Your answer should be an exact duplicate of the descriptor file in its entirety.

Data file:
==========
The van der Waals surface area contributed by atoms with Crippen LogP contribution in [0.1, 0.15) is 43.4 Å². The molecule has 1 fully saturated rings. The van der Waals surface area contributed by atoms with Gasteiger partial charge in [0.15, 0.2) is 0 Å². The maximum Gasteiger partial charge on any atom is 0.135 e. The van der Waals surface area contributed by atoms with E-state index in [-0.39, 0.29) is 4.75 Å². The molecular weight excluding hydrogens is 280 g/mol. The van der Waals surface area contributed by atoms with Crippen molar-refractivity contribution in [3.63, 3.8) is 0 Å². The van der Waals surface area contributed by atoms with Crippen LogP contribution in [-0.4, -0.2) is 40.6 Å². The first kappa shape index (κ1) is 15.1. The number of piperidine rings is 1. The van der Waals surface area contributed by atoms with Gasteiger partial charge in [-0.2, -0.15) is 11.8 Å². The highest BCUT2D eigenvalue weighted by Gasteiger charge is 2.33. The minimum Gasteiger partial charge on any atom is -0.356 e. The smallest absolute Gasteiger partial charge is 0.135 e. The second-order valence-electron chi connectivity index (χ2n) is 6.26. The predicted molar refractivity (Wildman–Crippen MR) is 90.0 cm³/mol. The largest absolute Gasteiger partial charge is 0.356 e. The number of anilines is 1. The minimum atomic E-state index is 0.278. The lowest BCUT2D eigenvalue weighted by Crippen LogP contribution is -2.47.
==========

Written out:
The van der Waals surface area contributed by atoms with Crippen LogP contribution in [0.1, 0.15) is 43.4 Å². The molecule has 1 fully saturated rings. The van der Waals surface area contributed by atoms with Gasteiger partial charge in [0.15, 0.2) is 0 Å². The maximum Gasteiger partial charge on any atom is 0.135 e. The van der Waals surface area contributed by atoms with E-state index in [-0.39, 0.29) is 4.75 Å². The molecular weight excluding hydrogens is 280 g/mol. The van der Waals surface area contributed by atoms with Crippen molar-refractivity contribution in [3.63, 3.8) is 0 Å². The van der Waals surface area contributed by atoms with Crippen LogP contribution in [-0.4, -0.2) is 40.6 Å². The first kappa shape index (κ1) is 15.1. The number of piperidine rings is 1. The van der Waals surface area contributed by atoms with Gasteiger partial charge in [-0.2, -0.15) is 11.8 Å². The highest BCUT2D eigenvalue weighted by Gasteiger charge is 2.33. The minimum Gasteiger partial charge on any atom is -0.356 e. The smallest absolute Gasteiger partial charge is 0.135 e. The second-order valence-electron chi connectivity index (χ2n) is 6.26. The predicted molar refractivity (Wildman–Crippen MR) is 90.0 cm³/mol. The largest absolute Gasteiger partial charge is 0.356 e. The number of anilines is 1. The minimum atomic E-state index is 0.278. The lowest BCUT2D eigenvalue weighted by Crippen LogP contribution is -2.47.